Officials and students discuss safety concerns regarding Tinder app

The Internet today provides an array of dating websites.

Tinder, a popular mobile dating app, connects to Facebook and allows users to find people within a certain distance from their current location. When browsing through profiles, a photo, a short biography and the person’s age and first name are visible. Users swipe right if interested in the person and swipe left if not. If both users swipe right, then they are notified and can chat.

Students should be careful with the information they share with others over the Internet, said UNA Police Chief Bob Pastula.

“People are putting their entire lives out on the open net and are ripe for criminal intervention and stalkers,” he said, “There are a lot of bad people out there just looking for opportunities to take advantage of young people.”

Associate Dean of Accreditation and Information Technology Paulette Alexander said students are also at risk for profiling, harassment and bullying.

“You’re providing information that is in some sense very personal and making an individual connection in such a way that you lose a bit of control,” Alexander said.

She said before students use an app like Tinder they should be aware and not be immediately reactive before knowing what they are doing or saying to another person.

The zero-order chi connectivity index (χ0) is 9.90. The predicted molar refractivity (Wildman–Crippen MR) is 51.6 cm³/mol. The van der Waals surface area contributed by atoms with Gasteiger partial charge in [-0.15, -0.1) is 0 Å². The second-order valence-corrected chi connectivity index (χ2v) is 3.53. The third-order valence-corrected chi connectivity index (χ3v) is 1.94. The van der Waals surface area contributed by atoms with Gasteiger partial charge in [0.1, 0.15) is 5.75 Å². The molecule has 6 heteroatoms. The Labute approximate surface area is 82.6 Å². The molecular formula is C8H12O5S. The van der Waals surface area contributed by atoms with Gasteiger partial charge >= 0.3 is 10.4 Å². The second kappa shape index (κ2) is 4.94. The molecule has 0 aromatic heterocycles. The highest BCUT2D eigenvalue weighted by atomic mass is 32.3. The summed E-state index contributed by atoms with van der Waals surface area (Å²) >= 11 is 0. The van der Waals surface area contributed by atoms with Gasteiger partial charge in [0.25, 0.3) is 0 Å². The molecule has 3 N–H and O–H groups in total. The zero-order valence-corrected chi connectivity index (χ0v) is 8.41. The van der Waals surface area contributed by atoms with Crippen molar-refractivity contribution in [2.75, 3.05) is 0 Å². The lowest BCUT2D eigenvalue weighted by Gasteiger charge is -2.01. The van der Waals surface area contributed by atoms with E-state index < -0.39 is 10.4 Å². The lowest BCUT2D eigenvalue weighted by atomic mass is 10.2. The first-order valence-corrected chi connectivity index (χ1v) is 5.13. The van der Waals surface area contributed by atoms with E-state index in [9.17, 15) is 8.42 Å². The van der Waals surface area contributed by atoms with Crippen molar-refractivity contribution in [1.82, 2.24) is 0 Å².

Sophomore Haley Fields said she is familiar with Tinder and has known successful relationships have come from it. She said she agrees Tinder is still risky to use.

“You wonder if the person you’re talking to is actually who they say they are,” she said.

Sophomore Cole Westmoreland said Tinder has its pros and cons, but students could be exposing themselves to risks such as imposters, and it should not be used to flirt with strangers.

“I do not think Tinder is entirely bad from a local perspective,” he said. “It can be fun when browsing through people you know. I would probably use this app if I was still in high school, but as an adult who pays his bills I find that this app is used to find more playthings than meaningful relationships.”

Pastula said students who use Tinder should let friends know before they meet another user and check back with their friends from time to time via text messages or phone calls to let them know they are safe.

He said the best protection is always being aware of the risks involved.